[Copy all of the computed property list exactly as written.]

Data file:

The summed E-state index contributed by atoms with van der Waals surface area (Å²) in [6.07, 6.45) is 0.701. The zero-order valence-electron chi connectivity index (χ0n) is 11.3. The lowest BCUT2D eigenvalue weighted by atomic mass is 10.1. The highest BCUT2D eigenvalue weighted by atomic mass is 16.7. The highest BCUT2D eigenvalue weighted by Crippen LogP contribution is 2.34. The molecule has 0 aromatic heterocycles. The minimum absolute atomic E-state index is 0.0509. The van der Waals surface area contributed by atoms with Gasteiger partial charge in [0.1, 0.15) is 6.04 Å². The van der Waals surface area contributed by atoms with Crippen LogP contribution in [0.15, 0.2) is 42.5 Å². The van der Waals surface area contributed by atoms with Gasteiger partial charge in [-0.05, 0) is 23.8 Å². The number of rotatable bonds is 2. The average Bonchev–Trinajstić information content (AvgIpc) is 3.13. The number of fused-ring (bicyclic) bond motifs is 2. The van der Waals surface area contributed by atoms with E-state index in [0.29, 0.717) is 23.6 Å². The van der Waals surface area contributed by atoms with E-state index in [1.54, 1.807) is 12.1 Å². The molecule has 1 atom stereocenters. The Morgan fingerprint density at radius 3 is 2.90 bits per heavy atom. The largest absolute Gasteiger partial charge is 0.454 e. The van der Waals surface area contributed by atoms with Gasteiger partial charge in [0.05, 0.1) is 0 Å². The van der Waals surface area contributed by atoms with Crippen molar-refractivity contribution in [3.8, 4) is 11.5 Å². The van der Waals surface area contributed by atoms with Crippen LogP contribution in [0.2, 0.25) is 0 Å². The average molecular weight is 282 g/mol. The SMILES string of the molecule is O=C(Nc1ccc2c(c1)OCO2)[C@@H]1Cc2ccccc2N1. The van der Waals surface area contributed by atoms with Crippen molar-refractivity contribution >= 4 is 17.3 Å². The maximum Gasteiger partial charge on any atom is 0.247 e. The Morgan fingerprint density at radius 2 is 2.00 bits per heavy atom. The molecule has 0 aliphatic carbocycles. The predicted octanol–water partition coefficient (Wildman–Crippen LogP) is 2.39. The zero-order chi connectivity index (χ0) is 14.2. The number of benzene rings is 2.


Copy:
The summed E-state index contributed by atoms with van der Waals surface area (Å²) in [6.07, 6.45) is 0.701. The zero-order valence-electron chi connectivity index (χ0n) is 11.3. The lowest BCUT2D eigenvalue weighted by atomic mass is 10.1. The highest BCUT2D eigenvalue weighted by atomic mass is 16.7. The highest BCUT2D eigenvalue weighted by Crippen LogP contribution is 2.34. The molecule has 0 aromatic heterocycles. The minimum absolute atomic E-state index is 0.0509. The van der Waals surface area contributed by atoms with Gasteiger partial charge in [0.1, 0.15) is 6.04 Å². The van der Waals surface area contributed by atoms with Crippen LogP contribution in [0.15, 0.2) is 42.5 Å². The van der Waals surface area contributed by atoms with Gasteiger partial charge in [-0.05, 0) is 23.8 Å². The number of rotatable bonds is 2. The average Bonchev–Trinajstić information content (AvgIpc) is 3.13. The number of fused-ring (bicyclic) bond motifs is 2. The van der Waals surface area contributed by atoms with E-state index in [0.29, 0.717) is 23.6 Å². The van der Waals surface area contributed by atoms with E-state index in [1.54, 1.807) is 12.1 Å². The molecule has 1 atom stereocenters. The Morgan fingerprint density at radius 3 is 2.90 bits per heavy atom. The largest absolute Gasteiger partial charge is 0.454 e. The van der Waals surface area contributed by atoms with Gasteiger partial charge in [0.05, 0.1) is 0 Å². The van der Waals surface area contributed by atoms with Crippen molar-refractivity contribution in [3.8, 4) is 11.5 Å². The van der Waals surface area contributed by atoms with Crippen LogP contribution in [0.2, 0.25) is 0 Å². The average molecular weight is 282 g/mol. The SMILES string of the molecule is O=C(Nc1ccc2c(c1)OCO2)[C@@H]1Cc2ccccc2N1. The van der Waals surface area contributed by atoms with Crippen molar-refractivity contribution >= 4 is 17.3 Å². The maximum Gasteiger partial charge on any atom is 0.247 e. The Morgan fingerprint density at radius 2 is 2.00 bits per heavy atom. The molecule has 0 aliphatic carbocycles. The predicted octanol–water partition coefficient (Wildman–Crippen LogP) is 2.39. The zero-order chi connectivity index (χ0) is 14.2. The number of benzene rings is 2.